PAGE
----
International Business Machines
said revenue fell for its fourth straight quarter as it struggles to retool its business for the modern computing age, although Big Blue’s profit grew more than Wall Street had projected.
Revenue fell 4.2% from a year earlier to $19.16 billion. Profit rose 3.9% to $2.5 billion, as the company worked to scale back its exposure to businesses with smaller profit margins.
IBM has trailed
as customers race to do more of their computing in the cloud—online services that free companies from the need to buy and maintain their own systems. As competitors report consistently strong revenue growth, buoyed by sales of their cloud services, IBM has absorbed a string of declines.
While IBM, led by Chief Executive Ginni Rometty, says its cloud business is growing—cloud revenue climbed by 5% in the second quarter—it is far behind the 41% annual cloud revenue growth Microsoft saw in its latest quarter.
Meanwhile, other parts of IBM’s business are in a gradual decline. Revenue in the company’s IT services division fell by 6.7% year-over-year in the second quarter as the company lost sales from lower-margin equipment it is transitioning away from.
The division that houses IBM’s mainframe business also fell almost 20%, although it faced a tough comparison to last year, when the release of a new generation of those computers buoyed sales.
Ms. Rometty is now betting on IBM’s $34 billion acquisition of open-source software giant Red Hat Inc. to seed a revenue rebound after earlier cloud deals like the $2 billion acquisition of Dallas-based SoftLayer failed to vault the company over the competition. The Red Hat deal, the biggest in IBM’s history, closed earlier this month.
“That Red Hat acquisition will change the dynamics of our growth profile, and it will change the dynamics of our cloud growth profile overall,” Chief Financial Officer James Kavanaugh said in an interview. The deal would boost revenue by two percentage points annually over the next five years, he said.
IBM expects to update financial projections in connection with the Red Hat deal Aug. 2; the acquired company’s performance wasn’t factored into IBM’s second-quarter numbers.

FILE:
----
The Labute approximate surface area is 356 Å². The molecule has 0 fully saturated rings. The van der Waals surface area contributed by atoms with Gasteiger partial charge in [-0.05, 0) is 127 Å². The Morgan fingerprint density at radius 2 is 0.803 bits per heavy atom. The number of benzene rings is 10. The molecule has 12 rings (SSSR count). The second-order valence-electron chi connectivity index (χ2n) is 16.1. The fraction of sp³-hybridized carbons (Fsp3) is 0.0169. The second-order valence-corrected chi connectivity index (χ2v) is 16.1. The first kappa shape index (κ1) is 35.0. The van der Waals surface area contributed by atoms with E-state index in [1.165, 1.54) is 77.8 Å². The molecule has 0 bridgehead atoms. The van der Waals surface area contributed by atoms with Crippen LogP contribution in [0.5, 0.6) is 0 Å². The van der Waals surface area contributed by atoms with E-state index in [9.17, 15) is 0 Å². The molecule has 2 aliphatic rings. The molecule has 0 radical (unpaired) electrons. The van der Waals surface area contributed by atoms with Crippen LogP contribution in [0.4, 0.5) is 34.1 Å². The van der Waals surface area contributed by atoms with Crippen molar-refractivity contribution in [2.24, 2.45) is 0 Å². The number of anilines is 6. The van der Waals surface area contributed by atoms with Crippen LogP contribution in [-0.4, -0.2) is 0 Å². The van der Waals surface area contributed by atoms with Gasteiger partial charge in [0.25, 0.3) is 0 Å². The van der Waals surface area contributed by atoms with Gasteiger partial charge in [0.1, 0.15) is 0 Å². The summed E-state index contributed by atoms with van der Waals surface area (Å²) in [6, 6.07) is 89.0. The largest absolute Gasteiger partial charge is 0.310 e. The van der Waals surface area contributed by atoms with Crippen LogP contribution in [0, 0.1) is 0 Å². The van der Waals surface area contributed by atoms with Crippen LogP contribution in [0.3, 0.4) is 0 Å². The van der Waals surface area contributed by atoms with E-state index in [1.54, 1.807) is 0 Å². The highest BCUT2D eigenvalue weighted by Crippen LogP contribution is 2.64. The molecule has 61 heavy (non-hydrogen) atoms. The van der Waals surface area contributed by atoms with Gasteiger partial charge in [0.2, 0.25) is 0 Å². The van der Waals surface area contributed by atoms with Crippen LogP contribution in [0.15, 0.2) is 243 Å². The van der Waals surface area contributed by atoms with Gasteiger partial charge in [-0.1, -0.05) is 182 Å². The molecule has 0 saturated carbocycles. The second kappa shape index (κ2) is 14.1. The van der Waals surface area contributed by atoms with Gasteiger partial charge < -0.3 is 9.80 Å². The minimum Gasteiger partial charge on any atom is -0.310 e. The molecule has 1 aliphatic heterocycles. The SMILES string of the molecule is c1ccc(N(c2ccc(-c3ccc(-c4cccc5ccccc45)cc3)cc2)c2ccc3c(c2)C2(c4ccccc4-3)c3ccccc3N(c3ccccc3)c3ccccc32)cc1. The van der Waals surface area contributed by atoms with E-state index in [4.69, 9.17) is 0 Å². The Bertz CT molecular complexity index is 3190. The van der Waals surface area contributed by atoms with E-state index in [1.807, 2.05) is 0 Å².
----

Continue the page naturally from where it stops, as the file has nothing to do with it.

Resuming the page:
While second-quarter revenue was in line with analysts’ expectations, earnings on an adjusted basis of $3.17 a share beat expectations from analysts polled by FactSet.
Mr. Kavanaugh said IBM made $575 million from long-planned asset sales in the quarter. But costs including a legal ruling against IBM and payouts associated with a round of layoffs mostly outside the U.S. at the end of June ate up most of those gains, he said.
Shares moved down about 1% after hours to $143. The stock initially showed gains following the earnings release.
IBM executives point to bright spots in the growth of cloud services and tout the future of its artificial intelligence business. The company wants to be at the center of companies increasingly using AI to run their operations.
Tuesday, IBM said it landed a multibillion deal with
where it would help the telecommunications giant shift business-service applications to IBM’s cloud.
But Red Hat had already been an AT&T partner, and it wasn’t clear whether IBM’s acquisition played any role in inking that deal, said Toni Sacconaghi, an analyst at Bernstein Research.
“The belief is that owning Red Hat and going to market more aggressively with it” will help IBM land more deals to provide services to companies or help them move to the hybrid cloud, he said. “That is the theory of the deal. The proof will be in the execution.”
Ms. Rometty took the helm in early 2012, at a time when IBM was under pressure to meet a tough earnings-per-share target set by her predecessor, Sam Palmisano. The company bought back billions of dollars worth of shares and sold off underperforming assets in its bid to meet that goal, but Ms. Rometty ultimately scrapped the program in 2014 as it became clearer that the company needed to invest in a more radical transition to stay competitive.
IBM had raked in cash from long-term deals with big companies to supply them with hulking mainframe computers, plus IT support and consulting to go along with them. The transition to cloud computing meant companies needed less hardware, and could pay for only the computing power they needed.
IBM’s revenue started declining from almost the start of Ms. Rometty’s tenure at the helm, and fell year-over-year for 22 straight quarters. The company appeared to have turned a corner when it posted growing revenue for three quarters starting in late 2017, but that rise was due largely to sales of a new generation of mainframes, and it proved temporary. The revenue declines started again in 2018, and have persisted since.
The company is now trying to revive revenues and distinguish itself from the competition by focusing on the so-called hybrid cloud, a model where companies do some of their computing in the cloud but keep their most sensitive data in-house.
The hope is that the acquisition of Red Hat, which sells support for a version of the open-source Linux operating system, will boost IBM in the hybrid cloud arena because Red Hat software is at the core of many customers’ IT infrastructure.
Write to Asa Fitch at email@example.com
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